July 22, 2016
The San Luis Valley is an unexpected high elevation valley between the San Juan
Mountains on the west and the Sangre del Cristo Mountains on the east and the
young Rio Grande flowing south towards New Mexico.
The (San Luis Valley) farming hub raises potatoes,
alfalfa and carrots, but has become famous for another agricultural product
— Coors barley. The world's largest single-site brewery, Miller Coors, based
in Golden, Colorado, relies on the farms around Monte Vista to produce
special barley for its Rocky Mountain-style beer.
Great Sand Dunes National Park
These dunes are the tallest in North America. The area was made a
National Park in 1932.
The idea that the Dunes could be destroyed by gold
mining or concrete-making alarmed residents of Alamosa and Monte Vista. By
the 1920s, the Dunes had become a source of pride for local people, and a
potential source of tourist dollars for local businesses. Members of the
Ladies P.E.O. sponsored a bill to Congress asking for national monument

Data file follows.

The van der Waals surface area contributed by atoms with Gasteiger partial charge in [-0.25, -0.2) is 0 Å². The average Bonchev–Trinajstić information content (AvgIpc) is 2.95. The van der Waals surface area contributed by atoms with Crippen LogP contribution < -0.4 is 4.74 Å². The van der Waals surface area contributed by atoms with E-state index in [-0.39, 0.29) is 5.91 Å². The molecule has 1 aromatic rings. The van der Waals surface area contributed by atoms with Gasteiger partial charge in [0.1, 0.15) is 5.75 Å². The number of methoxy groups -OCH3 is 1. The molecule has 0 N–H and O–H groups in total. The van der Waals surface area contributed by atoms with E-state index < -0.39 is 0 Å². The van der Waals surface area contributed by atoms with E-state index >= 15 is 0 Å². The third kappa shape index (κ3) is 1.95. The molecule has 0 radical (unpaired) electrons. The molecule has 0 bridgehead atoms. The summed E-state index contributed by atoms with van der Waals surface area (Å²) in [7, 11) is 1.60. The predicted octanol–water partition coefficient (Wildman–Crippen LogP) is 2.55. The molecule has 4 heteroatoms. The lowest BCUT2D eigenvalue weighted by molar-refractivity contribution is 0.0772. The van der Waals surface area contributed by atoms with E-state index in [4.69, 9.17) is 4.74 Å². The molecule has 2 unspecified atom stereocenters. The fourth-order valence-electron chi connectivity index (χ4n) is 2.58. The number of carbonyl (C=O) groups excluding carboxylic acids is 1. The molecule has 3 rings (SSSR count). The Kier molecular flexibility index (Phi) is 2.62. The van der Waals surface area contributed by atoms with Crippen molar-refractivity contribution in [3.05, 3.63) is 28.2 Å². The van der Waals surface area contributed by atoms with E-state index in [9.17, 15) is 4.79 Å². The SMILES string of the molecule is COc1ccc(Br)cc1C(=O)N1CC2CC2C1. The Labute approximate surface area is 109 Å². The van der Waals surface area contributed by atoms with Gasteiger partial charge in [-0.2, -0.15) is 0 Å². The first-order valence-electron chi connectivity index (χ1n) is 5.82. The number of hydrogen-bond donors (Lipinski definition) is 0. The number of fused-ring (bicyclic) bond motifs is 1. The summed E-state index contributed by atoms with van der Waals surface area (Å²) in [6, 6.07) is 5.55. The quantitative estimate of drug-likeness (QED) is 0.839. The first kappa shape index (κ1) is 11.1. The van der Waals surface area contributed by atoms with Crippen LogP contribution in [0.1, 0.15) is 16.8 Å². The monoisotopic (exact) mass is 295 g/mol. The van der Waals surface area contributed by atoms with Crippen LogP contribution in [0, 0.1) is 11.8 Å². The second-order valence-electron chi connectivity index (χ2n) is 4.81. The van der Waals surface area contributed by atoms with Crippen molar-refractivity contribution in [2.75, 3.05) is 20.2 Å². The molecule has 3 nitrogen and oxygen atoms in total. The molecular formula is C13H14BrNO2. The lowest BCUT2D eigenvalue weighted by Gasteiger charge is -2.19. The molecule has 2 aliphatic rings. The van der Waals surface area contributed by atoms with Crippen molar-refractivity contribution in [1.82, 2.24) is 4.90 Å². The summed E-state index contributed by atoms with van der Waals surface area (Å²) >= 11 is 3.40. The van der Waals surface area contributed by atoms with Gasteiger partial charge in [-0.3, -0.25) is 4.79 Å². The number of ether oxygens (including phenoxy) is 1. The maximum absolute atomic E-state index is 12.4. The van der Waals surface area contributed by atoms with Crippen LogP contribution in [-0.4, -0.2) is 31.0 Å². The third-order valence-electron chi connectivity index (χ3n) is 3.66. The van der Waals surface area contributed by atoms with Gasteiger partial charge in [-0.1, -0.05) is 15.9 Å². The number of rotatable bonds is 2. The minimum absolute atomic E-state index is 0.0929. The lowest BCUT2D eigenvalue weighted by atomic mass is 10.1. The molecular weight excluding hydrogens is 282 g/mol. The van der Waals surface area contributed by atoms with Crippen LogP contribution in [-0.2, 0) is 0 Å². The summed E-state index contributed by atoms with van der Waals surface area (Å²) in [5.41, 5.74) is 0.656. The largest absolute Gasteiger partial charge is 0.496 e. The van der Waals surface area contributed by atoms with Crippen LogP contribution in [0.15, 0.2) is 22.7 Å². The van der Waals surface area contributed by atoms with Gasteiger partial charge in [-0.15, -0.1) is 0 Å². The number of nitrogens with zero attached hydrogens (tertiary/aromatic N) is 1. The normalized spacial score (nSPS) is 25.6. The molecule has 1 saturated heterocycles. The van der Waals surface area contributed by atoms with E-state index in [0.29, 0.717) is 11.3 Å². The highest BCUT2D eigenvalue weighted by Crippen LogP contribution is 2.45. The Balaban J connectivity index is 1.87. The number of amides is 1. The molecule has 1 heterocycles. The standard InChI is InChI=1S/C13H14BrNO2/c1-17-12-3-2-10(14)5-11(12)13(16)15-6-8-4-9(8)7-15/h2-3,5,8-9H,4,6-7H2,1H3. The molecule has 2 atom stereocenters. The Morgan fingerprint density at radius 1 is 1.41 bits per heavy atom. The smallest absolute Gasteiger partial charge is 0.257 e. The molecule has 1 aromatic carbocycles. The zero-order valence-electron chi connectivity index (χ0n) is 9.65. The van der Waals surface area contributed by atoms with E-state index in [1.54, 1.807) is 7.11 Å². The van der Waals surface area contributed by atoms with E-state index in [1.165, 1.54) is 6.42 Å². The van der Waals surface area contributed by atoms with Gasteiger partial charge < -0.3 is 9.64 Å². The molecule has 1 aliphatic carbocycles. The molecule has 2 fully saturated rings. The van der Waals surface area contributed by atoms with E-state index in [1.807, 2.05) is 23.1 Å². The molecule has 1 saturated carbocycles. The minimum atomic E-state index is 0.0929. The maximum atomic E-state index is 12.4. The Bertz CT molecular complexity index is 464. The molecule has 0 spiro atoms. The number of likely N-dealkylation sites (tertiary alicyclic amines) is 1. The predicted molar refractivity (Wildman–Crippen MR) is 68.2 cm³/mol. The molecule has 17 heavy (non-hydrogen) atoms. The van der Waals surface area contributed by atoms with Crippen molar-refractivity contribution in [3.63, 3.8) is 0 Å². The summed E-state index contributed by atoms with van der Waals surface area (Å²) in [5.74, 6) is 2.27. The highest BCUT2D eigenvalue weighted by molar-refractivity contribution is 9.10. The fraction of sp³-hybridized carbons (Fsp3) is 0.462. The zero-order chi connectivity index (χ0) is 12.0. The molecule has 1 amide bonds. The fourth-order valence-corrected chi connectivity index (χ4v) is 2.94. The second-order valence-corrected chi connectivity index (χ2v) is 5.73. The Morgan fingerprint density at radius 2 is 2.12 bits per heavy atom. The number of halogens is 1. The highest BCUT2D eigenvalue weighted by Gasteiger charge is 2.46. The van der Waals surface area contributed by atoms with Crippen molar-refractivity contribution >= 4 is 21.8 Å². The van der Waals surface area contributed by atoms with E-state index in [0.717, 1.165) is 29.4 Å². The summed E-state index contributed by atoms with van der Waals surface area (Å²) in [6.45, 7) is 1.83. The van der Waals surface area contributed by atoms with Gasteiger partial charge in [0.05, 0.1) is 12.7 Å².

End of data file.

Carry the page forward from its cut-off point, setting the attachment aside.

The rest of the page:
status for Great Sand Dunes.
Widely supported by local people, the
bill was signed into law in 1932 by President Herbert Hoover. Similar
support in the late 1990s resulted in the monument’s expansion into a
national park and preserve in 2000-2004.
Looking west cross the San Luis Valley with a distant view of the San
Juan Mountains, sixty five miles away.
The Great Sand Dunes with part of the Sangre de Cristo Range behind.
Is there ever a crowded season?
Medano Creek sets the western boundary of the dunes; they will move no
farther. The creation of the dunes requires a special set of circumstances
that will 1) lift the sand, 2) drop the sand, 3) maintain the position of the
dunes. Tucked close to these high mountains (yet with a passage for the
prevailing wind), the conditions are perfect.
The visitor center.
There are times of the year when the creek is flowing, but today it was
Do not think that climbing to the top is easy. And that ridgeline is
not yet even the top.
You'll have a wider view of the dunes if you get to the top (a view that I
photo credit: NPS website
Walking the ridge line is easier than the slope, but it's not a sidewalk.
Looking back at Medano creek. Any sand that ventures that far will be
Crestone Peak (14,300 feet), part of the Sangre de Cristo Range, viewed from
the site of the Spanish Land Grant Luis Maria Baca ranch. This ranch
would become the Baca National Wildlife Refuge.